When we hear those words “Lights, Camera, Action” we immediately picture a clapperboard snapping shut and a cue for actors and cameras to commence action
In still photography, there is no need for a clapperboard. There is, however, the need for lights and cameras, and, yes, even action.
When we think of “action” on film, we probably picture dramatic stunts, car crashes, fight scenes, and all the other tools used in cinematography to grab the audience’s attention. Still photography, especially “product” photography, rarely has an opportunity to exploit that type of commotion, but the use of “action” in product photography can be the difference between a boring, stagnant image, and one that really speaks to the viewer.
Viewing a product “in action” triggers expectation in the viewer, and action initiates motivation. In the case of product photography, seeing a product in action motivates viewers to use the product, try it out, and, hopefully, to purchase it.
Consumers pay more attention to action photos than to still photos. In today’s world, we are surrounded by images every minute of the day. Consequently, our brains use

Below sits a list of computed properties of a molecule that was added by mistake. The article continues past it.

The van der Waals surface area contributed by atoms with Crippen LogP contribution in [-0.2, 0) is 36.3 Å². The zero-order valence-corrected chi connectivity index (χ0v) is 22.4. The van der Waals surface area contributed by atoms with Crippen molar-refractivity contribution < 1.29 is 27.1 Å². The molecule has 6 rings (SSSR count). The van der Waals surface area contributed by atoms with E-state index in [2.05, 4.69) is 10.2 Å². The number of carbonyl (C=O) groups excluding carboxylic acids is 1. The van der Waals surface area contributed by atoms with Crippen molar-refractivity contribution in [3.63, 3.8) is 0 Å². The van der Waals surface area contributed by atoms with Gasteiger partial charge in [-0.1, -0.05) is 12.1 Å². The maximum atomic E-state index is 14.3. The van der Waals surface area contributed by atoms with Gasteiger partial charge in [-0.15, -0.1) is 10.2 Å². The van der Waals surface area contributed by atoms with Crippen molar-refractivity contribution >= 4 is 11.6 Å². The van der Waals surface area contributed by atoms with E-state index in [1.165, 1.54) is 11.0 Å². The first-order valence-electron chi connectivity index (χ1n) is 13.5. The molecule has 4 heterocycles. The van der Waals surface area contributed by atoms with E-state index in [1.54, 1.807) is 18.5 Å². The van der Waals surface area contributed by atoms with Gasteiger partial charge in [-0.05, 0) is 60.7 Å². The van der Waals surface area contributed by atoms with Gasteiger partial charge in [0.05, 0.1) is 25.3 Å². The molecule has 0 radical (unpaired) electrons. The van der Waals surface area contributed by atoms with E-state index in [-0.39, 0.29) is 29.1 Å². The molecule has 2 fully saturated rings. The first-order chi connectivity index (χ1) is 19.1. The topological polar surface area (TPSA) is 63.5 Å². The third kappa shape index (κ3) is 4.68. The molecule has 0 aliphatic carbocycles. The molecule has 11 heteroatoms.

selective sensory choice, electing what to “see” or pay attention to, and action images capture our attention most often.
Additionally, everyone has a compilation of stored past experiences associated with visual images. When we see an “action” photo, that we selectively pay attention to, it could spark a memory, conscious or subconscious. This in turn may create a “connection” and sense of familiarity, which may make us relate more to the product.
Many products can be subjected to the “action” part of the “lights, camera, action” formula. Take a common product such as headphones. When considering the purchase of headphones, the potential client may see images of headphones lying on a white background or they may see them in use, on actual people that are performing real jobs.
If the buyer needs to outfit a call center, and they see an image of people sitting at a desk, looking professional and engaged, they are going to picture their employees wearing those headphones and looking professional and engaged. The product specifications are secondary. Of course, the headphones need to be up to task for which they will be used; but again, unless they are going to be used in an extreme environment, such as use in aircraft or firefighting, the specifications are not going to be a critical part of their decision-making.
Check out my other blogs, read about “Top 5 Reasons to Hire a Pro Product Photographer” here.